Agriculture is one of Italy's key economic sectors, accounting for around 2.1% of GDP. Italy's agriculture is typical of the northern and southern division found within the European Union (EU).
The northern part of Italy produces primarily grains, soybeans, meat, and dairy products, while the south specializes in fruits, vegetables, olive oil, wine, and durum wheat. Even though much of its mountainous terrain is unsuitable for farming, approximately 4% of the population is employed in farming. Most farms are small, with the average size being eleven hectares. Italy has a diversified industrial economy with roughly the same total and per capita output as France or the United Kingdom.
Italian industries, including the food-processing sector, rely heavily on imports of raw materials. Italy is one of the largest agricultural producers and food processors in the EU.
Best Prospects for U.S. Agricultural and Fish Exports
U.S. bulk and intermediate commodities are used as ingredients or inputs for value-added Italian products that are re-exported. North American high-quality durum wheat, for example, is used to produce pasta.
Also other countries can learn how to produce value-added ingredients like durum wheat and all necessary elements to produce a great pasta. But opportunities exist for beer (especially in the craft beer sector), food preparations, condiments and sauces, baked goods, snack foods, almonds, and gluten-free products. All sectors that have seen growth in recent years.
Italian Food Importers and Retailers
Most imported food products enter the Italian market through brokers or specialized traders. Imported products from North America often enter Italy indirectly via the Netherlands' Port of Rotterdam or directly by air. Wholesalers are the main customers for fish and seafood products, as they purchase and distribute to numerous small restaurants and hotels. Most of the processed food and raw material sourcing decisions are made directly by the restaurant chef and/or hotel Food Purchasing Director.
Restaurants, hotels, and catering companies tend to rely on importers, wholesalers, and food manufacturers, while trattorias and pizzerias purchase directly from large retail food outlets. While there are Category Associations for the Hotel and Food Service sectors, each establishment operates independently when it comes to sourcing decisions.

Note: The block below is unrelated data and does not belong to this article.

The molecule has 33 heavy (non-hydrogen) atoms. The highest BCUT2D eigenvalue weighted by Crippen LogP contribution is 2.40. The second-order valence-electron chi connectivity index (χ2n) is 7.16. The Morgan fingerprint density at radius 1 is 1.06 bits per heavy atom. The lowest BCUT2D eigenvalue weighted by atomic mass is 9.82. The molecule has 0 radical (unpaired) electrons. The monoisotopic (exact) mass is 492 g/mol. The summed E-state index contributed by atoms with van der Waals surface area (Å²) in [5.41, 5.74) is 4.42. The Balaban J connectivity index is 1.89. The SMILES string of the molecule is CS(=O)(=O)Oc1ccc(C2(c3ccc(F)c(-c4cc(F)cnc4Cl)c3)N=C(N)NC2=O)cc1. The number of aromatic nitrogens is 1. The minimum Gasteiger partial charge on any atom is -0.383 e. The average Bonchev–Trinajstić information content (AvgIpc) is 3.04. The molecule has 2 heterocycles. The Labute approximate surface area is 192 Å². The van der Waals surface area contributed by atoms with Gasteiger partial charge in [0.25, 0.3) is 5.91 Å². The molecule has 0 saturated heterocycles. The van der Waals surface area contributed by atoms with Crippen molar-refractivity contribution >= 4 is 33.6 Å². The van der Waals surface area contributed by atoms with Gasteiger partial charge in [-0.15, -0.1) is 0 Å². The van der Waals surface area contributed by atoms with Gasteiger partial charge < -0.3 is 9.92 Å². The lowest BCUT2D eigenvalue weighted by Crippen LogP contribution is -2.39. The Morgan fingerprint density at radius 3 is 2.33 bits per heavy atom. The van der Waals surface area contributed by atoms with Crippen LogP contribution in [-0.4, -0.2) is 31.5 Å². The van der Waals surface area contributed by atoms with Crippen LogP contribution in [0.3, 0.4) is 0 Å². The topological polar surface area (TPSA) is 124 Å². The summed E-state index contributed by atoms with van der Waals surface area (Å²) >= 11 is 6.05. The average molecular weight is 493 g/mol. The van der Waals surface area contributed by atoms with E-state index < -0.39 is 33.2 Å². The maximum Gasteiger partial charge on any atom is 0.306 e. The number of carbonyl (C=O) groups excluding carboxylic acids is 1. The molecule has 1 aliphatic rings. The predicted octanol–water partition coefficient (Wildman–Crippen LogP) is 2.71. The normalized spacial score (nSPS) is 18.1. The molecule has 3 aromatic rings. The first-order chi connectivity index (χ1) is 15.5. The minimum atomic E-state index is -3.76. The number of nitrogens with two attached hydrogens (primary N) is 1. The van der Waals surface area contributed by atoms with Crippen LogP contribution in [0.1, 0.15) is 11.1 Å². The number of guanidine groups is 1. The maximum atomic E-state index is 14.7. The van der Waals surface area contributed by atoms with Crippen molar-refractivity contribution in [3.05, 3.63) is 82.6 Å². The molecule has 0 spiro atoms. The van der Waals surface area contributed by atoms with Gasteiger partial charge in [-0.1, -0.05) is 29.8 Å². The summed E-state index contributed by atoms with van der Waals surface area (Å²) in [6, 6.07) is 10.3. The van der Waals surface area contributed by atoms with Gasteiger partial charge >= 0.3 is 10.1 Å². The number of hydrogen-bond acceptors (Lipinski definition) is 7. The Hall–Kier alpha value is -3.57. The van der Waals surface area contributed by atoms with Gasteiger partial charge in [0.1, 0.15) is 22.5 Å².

The Ministry of Economic Development on standards, labeling and trade promotion, or the Ministry of Economy and Finance on customs and duties.
In Italy, the food retail and distribution sector is extremely fragmented and resistant to change. Consolidation remains low and traditional grocery stores continue to represent the majority share of the outlets, followed by open-air markets. In fact, the sector is one of the most fragmented and least saturated in Western Europe with fewer large retailers and many small local retail stores. Nonetheless, consolidation is slowly gaining momentum, with Italian and foreign operators starting to expand their network of stores, particularly in the south of the country.
Italian Food Processing Ingredients Sector
The Italian food processing industry continues to be highly fragmented, and depends almost entirely on imports of raw materials, many of which come from other EU countries. Italian consumers continue to prefer fresh products rather than canned or frozen. In Italy, the 10 leading food-processing companies account for around 40% of the sector’s sales, and growth areas include chilled ready meals, frozen pizza, soups, and healthy foods.
The Italian Hotel and Food Service Industry
Every year more than 58.3 million tourists visit Italy, making it the world's fifth most attractive tourist destination. The Italian Hotel and Food Service Industry is a lucrative and growing sector, however it is also diverse and fragmented. Many small establishments dominate Italy, including bed and breakfasts, youth hostels, camping facilities, resorts, and rural tourism.
Food and Agriculture Import Requirements
To the extent that EU food laws have been harmonized, Italy’s food laws and regulations follow EU rules. The main principle of the single market concept is to ensure that all food products, whether produced in the EU or imported from a third country, can move freely throughout the EU if they comply with uniform requirements. In Italy, food safety is the primary responsibility of the Italian Ministry of Health, while food production is the primary responsibility of the Italian Ministry of Agriculture. In some cases, other Italian Ministries may have responsibilities, such as t